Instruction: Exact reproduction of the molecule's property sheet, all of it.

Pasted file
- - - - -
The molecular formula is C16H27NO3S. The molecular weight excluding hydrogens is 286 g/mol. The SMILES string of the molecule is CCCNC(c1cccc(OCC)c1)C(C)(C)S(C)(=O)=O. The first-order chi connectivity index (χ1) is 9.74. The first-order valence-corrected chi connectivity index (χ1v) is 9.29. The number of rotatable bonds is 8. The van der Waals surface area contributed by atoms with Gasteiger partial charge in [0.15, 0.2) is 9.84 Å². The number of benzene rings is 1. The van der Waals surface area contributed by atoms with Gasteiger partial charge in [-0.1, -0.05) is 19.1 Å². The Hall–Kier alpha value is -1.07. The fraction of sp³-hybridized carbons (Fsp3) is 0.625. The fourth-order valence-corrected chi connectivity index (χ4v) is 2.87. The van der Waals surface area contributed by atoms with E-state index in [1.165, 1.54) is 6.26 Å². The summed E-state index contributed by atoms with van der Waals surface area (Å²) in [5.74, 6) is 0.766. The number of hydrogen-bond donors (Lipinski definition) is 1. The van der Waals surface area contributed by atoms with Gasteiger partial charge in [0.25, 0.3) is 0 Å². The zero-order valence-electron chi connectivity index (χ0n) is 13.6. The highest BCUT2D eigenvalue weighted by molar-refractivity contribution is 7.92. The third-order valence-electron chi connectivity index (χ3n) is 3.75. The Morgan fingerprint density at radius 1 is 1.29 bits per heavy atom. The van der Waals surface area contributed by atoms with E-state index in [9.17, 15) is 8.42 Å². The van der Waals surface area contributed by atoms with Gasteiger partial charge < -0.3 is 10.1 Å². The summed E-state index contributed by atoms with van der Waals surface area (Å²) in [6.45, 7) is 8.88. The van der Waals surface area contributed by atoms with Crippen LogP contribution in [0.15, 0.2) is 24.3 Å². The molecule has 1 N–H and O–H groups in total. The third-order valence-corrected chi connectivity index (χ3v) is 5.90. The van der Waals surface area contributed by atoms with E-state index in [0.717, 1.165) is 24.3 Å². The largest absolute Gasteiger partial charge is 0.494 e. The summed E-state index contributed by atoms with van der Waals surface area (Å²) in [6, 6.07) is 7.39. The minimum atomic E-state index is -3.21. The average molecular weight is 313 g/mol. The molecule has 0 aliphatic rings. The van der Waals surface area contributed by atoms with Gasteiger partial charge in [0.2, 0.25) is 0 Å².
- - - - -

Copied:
The molecular formula is C16H27NO3S. The molecular weight excluding hydrogens is 286 g/mol. The SMILES string of the molecule is CCCNC(c1cccc(OCC)c1)C(C)(C)S(C)(=O)=O. The first-order chi connectivity index (χ1) is 9.74. The first-order valence-corrected chi connectivity index (χ1v) is 9.29. The number of rotatable bonds is 8. The van der Waals surface area contributed by atoms with Gasteiger partial charge in [0.15, 0.2) is 9.84 Å². The number of benzene rings is 1. The van der Waals surface area contributed by atoms with Gasteiger partial charge in [-0.1, -0.05) is 19.1 Å². The Hall–Kier alpha value is -1.07. The fraction of sp³-hybridized carbons (Fsp3) is 0.625. The fourth-order valence-corrected chi connectivity index (χ4v) is 2.87. The van der Waals surface area contributed by atoms with E-state index in [1.165, 1.54) is 6.26 Å². The summed E-state index contributed by atoms with van der Waals surface area (Å²) in [5.74, 6) is 0.766. The number of hydrogen-bond donors (Lipinski definition) is 1. The van der Waals surface area contributed by atoms with Gasteiger partial charge in [0.25, 0.3) is 0 Å². The zero-order valence-electron chi connectivity index (χ0n) is 13.6. The highest BCUT2D eigenvalue weighted by molar-refractivity contribution is 7.92. The third-order valence-electron chi connectivity index (χ3n) is 3.75. The Morgan fingerprint density at radius 1 is 1.29 bits per heavy atom. The van der Waals surface area contributed by atoms with E-state index in [9.17, 15) is 8.42 Å². The van der Waals surface area contributed by atoms with Gasteiger partial charge < -0.3 is 10.1 Å². The summed E-state index contributed by atoms with van der Waals surface area (Å²) in [6.45, 7) is 8.88. The van der Waals surface area contributed by atoms with Crippen LogP contribution in [0.15, 0.2) is 24.3 Å². The molecule has 1 N–H and O–H groups in total. The third-order valence-corrected chi connectivity index (χ3v) is 5.90. The van der Waals surface area contributed by atoms with E-state index in [0.717, 1.165) is 24.3 Å². The largest absolute Gasteiger partial charge is 0.494 e. The summed E-state index contributed by atoms with van der Waals surface area (Å²) in [6, 6.07) is 7.39. The minimum atomic E-state index is -3.21. The average molecular weight is 313 g/mol. The molecule has 0 aliphatic rings. The van der Waals surface area contributed by atoms with Gasteiger partial charge in [0.2, 0.25) is 0 Å².